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Heart Failure Reviews

, Volume 24, Issue 5, pp 647–659 | Cite as

Influence of mitochondrial and systemic iron levels in heart failure pathology

  • Mihai LupuEmail author
  • Diana-Valentina Tudor
  • Gabriela Adriana Filip
Article
  • 195 Downloads

Abstract

Iron deficiency or overload poses an increasingly complex issue in cardiovascular disease, especially heart failure. The potential benefits and side effects of iron supplementation are still a matter of concern, even though current guidelines suggest therapeutic management of iron deficiency. In this review, we sought to examine the iron metabolism and to identify the rationale behind iron supplementation and iron chelation. Cardiovascular disease is increasingly linked with iron dysmetabolism, with an increased proportion of heart failure patients being affected by decreased plasma iron levels and in turn, by the decreased quality of life. Multiple studies have concluded on a benefit of iron administration, even if just for symptomatic relief. However, new studies field evidence for negative effects of dysregulated non-bound iron and its reactive oxygen species production, with concern to heart diseases. The molecular targets of iron usage, such as the mitochondria, are prone to deleterious effects of the polyvalent metal, added by the scarcely described processes of iron elimination. Iron supplementation and iron chelation show promise of therapeutic benefit in heart failure, with the extent and mechanisms of both prospects not being entirely understood. It may be that a state of decreased systemic and increased mitochondrial iron levels proves to be a useful frame for future advancements in understanding the interconnection of heart failure and iron metabolism.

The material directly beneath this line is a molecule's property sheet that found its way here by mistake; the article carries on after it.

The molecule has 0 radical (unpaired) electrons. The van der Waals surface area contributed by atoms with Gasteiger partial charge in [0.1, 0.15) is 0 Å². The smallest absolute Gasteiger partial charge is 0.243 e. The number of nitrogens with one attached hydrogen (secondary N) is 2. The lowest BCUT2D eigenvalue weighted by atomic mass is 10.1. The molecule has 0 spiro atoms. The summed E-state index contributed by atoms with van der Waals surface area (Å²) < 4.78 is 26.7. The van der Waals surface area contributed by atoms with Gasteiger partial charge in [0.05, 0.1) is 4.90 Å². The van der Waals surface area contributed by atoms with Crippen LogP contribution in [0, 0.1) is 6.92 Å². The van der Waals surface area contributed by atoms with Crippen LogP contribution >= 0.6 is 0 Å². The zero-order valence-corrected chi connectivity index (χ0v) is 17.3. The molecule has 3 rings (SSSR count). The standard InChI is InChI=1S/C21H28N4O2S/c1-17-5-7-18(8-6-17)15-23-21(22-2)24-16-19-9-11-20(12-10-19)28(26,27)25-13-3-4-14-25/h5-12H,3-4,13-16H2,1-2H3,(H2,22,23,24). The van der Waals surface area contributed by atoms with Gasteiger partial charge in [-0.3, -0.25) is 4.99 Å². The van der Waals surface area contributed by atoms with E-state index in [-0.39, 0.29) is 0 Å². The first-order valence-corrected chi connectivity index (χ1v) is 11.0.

Keywords

Chelation Mitochondria Iron metabolism Anemia Heart failure Hepcidin 

Notes

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© Springer Science+Business Media, LLC, part of Springer Nature 2019

Authors and Affiliations

  1. 1.Department of Physiology“Iuliu Hatieganu” University of Medicine and PharmacyCluj-NapocaRomania

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